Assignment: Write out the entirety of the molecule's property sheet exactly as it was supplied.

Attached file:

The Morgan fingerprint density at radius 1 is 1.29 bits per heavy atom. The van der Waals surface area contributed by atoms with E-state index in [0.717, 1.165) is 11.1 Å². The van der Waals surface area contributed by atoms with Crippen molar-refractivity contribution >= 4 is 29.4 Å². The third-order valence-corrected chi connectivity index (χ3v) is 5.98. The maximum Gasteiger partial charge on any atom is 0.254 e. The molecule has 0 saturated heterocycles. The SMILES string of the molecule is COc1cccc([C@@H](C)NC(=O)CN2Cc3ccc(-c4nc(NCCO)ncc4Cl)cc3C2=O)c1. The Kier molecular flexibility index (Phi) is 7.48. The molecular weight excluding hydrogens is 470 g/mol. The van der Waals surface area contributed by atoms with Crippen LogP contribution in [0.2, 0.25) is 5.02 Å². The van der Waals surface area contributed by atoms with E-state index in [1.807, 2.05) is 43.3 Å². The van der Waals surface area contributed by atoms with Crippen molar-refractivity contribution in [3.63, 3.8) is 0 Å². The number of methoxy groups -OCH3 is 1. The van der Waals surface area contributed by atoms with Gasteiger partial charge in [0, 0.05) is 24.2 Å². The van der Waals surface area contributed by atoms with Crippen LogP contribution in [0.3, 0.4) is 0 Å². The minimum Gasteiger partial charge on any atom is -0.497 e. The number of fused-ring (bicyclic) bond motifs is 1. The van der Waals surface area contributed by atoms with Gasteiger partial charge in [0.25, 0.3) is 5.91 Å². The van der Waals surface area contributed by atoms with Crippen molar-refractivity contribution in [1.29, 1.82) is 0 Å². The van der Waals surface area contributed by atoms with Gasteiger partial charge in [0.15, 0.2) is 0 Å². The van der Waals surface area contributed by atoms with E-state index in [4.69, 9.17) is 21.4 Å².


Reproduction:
The Morgan fingerprint density at radius 1 is 1.29 bits per heavy atom. The van der Waals surface area contributed by atoms with E-state index in [0.717, 1.165) is 11.1 Å². The van der Waals surface area contributed by atoms with Crippen molar-refractivity contribution >= 4 is 29.4 Å². The third-order valence-corrected chi connectivity index (χ3v) is 5.98. The maximum Gasteiger partial charge on any atom is 0.254 e. The molecule has 0 saturated heterocycles. The SMILES string of the molecule is COc1cccc([C@@H](C)NC(=O)CN2Cc3ccc(-c4nc(NCCO)ncc4Cl)cc3C2=O)c1. The Kier molecular flexibility index (Phi) is 7.48. The molecular weight excluding hydrogens is 470 g/mol. The van der Waals surface area contributed by atoms with Crippen LogP contribution in [0.2, 0.25) is 5.02 Å². The van der Waals surface area contributed by atoms with E-state index in [1.807, 2.05) is 43.3 Å². The van der Waals surface area contributed by atoms with Crippen molar-refractivity contribution in [3.63, 3.8) is 0 Å². The number of methoxy groups -OCH3 is 1. The van der Waals surface area contributed by atoms with Gasteiger partial charge in [0, 0.05) is 24.2 Å². The van der Waals surface area contributed by atoms with Crippen LogP contribution in [0.3, 0.4) is 0 Å². The minimum Gasteiger partial charge on any atom is -0.497 e. The number of fused-ring (bicyclic) bond motifs is 1. The van der Waals surface area contributed by atoms with Gasteiger partial charge in [0.25, 0.3) is 5.91 Å². The van der Waals surface area contributed by atoms with Crippen molar-refractivity contribution in [1.29, 1.82) is 0 Å². The van der Waals surface area contributed by atoms with Gasteiger partial charge in [0.15, 0.2) is 0 Å². The van der Waals surface area contributed by atoms with E-state index in [4.69, 9.17) is 21.4 Å².